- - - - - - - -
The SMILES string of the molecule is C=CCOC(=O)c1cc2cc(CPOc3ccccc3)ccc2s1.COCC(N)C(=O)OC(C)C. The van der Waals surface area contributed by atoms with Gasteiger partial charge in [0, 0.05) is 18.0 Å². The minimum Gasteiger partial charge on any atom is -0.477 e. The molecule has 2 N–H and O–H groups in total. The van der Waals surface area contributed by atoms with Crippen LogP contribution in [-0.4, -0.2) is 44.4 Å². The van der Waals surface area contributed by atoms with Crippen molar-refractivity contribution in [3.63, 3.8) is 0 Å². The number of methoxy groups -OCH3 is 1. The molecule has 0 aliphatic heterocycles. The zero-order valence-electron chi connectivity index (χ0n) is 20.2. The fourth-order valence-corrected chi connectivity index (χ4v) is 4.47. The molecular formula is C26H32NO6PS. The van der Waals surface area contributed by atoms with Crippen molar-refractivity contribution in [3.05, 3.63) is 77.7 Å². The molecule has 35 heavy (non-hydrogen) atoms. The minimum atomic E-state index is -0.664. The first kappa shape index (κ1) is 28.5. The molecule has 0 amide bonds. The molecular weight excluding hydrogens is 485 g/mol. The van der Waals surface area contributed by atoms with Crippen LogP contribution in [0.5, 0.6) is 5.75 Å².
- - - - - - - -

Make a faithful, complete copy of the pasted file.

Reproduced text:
The SMILES string of the molecule is C=CCOC(=O)c1cc2cc(CPOc3ccccc3)ccc2s1.COCC(N)C(=O)OC(C)C. The van der Waals surface area contributed by atoms with Gasteiger partial charge in [0, 0.05) is 18.0 Å². The minimum Gasteiger partial charge on any atom is -0.477 e. The molecule has 2 N–H and O–H groups in total. The van der Waals surface area contributed by atoms with Crippen LogP contribution in [-0.4, -0.2) is 44.4 Å². The van der Waals surface area contributed by atoms with Crippen molar-refractivity contribution in [3.63, 3.8) is 0 Å². The number of methoxy groups -OCH3 is 1. The molecule has 0 aliphatic heterocycles. The zero-order valence-electron chi connectivity index (χ0n) is 20.2. The fourth-order valence-corrected chi connectivity index (χ4v) is 4.47. The molecular formula is C26H32NO6PS. The van der Waals surface area contributed by atoms with Crippen molar-refractivity contribution in [3.05, 3.63) is 77.7 Å². The molecule has 35 heavy (non-hydrogen) atoms. The minimum atomic E-state index is -0.664. The first kappa shape index (κ1) is 28.5. The molecule has 0 amide bonds. The molecular weight excluding hydrogens is 485 g/mol. The van der Waals surface area contributed by atoms with Crippen LogP contribution in [0.5, 0.6) is 5.75 Å².